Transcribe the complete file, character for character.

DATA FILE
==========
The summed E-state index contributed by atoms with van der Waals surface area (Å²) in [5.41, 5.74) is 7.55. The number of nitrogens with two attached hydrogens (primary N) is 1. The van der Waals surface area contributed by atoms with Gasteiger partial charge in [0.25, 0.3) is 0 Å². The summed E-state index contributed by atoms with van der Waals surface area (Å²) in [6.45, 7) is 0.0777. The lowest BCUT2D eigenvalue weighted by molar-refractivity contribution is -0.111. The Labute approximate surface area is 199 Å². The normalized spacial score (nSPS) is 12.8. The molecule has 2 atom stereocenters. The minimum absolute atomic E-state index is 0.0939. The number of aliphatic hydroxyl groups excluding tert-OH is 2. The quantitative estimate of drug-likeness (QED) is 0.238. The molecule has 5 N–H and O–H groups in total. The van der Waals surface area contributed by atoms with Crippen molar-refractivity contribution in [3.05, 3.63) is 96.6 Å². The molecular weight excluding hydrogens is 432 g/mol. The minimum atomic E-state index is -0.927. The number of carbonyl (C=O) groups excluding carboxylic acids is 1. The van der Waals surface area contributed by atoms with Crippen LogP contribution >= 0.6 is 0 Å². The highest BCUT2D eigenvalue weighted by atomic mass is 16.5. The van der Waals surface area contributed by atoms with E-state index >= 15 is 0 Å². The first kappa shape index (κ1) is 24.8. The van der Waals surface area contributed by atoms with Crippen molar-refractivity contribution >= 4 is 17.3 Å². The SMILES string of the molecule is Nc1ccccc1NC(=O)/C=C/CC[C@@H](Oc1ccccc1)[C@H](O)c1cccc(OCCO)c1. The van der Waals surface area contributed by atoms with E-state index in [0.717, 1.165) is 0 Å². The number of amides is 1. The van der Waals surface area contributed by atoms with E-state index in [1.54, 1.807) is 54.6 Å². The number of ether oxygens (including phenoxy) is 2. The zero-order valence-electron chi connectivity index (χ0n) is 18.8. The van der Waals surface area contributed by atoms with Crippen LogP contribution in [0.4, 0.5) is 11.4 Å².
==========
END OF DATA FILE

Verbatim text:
The summed E-state index contributed by atoms with van der Waals surface area (Å²) in [5.41, 5.74) is 7.55. The number of nitrogens with two attached hydrogens (primary N) is 1. The van der Waals surface area contributed by atoms with Gasteiger partial charge in [0.25, 0.3) is 0 Å². The summed E-state index contributed by atoms with van der Waals surface area (Å²) in [6.45, 7) is 0.0777. The lowest BCUT2D eigenvalue weighted by molar-refractivity contribution is -0.111. The Labute approximate surface area is 199 Å². The normalized spacial score (nSPS) is 12.8. The molecule has 2 atom stereocenters. The minimum absolute atomic E-state index is 0.0939. The number of aliphatic hydroxyl groups excluding tert-OH is 2. The quantitative estimate of drug-likeness (QED) is 0.238. The molecule has 5 N–H and O–H groups in total. The van der Waals surface area contributed by atoms with Crippen molar-refractivity contribution in [3.05, 3.63) is 96.6 Å². The molecular weight excluding hydrogens is 432 g/mol. The minimum atomic E-state index is -0.927. The number of carbonyl (C=O) groups excluding carboxylic acids is 1. The van der Waals surface area contributed by atoms with Crippen LogP contribution >= 0.6 is 0 Å². The highest BCUT2D eigenvalue weighted by atomic mass is 16.5. The van der Waals surface area contributed by atoms with E-state index >= 15 is 0 Å². The first kappa shape index (κ1) is 24.8. The van der Waals surface area contributed by atoms with Crippen molar-refractivity contribution >= 4 is 17.3 Å². The SMILES string of the molecule is Nc1ccccc1NC(=O)/C=C/CC[C@@H](Oc1ccccc1)[C@H](O)c1cccc(OCCO)c1. The van der Waals surface area contributed by atoms with E-state index in [0.717, 1.165) is 0 Å². The number of amides is 1. The van der Waals surface area contributed by atoms with E-state index in [1.54, 1.807) is 54.6 Å². The number of ether oxygens (including phenoxy) is 2. The zero-order valence-electron chi connectivity index (χ0n) is 18.8. The van der Waals surface area contributed by atoms with Crippen LogP contribution in [0.4, 0.5) is 11.4 Å².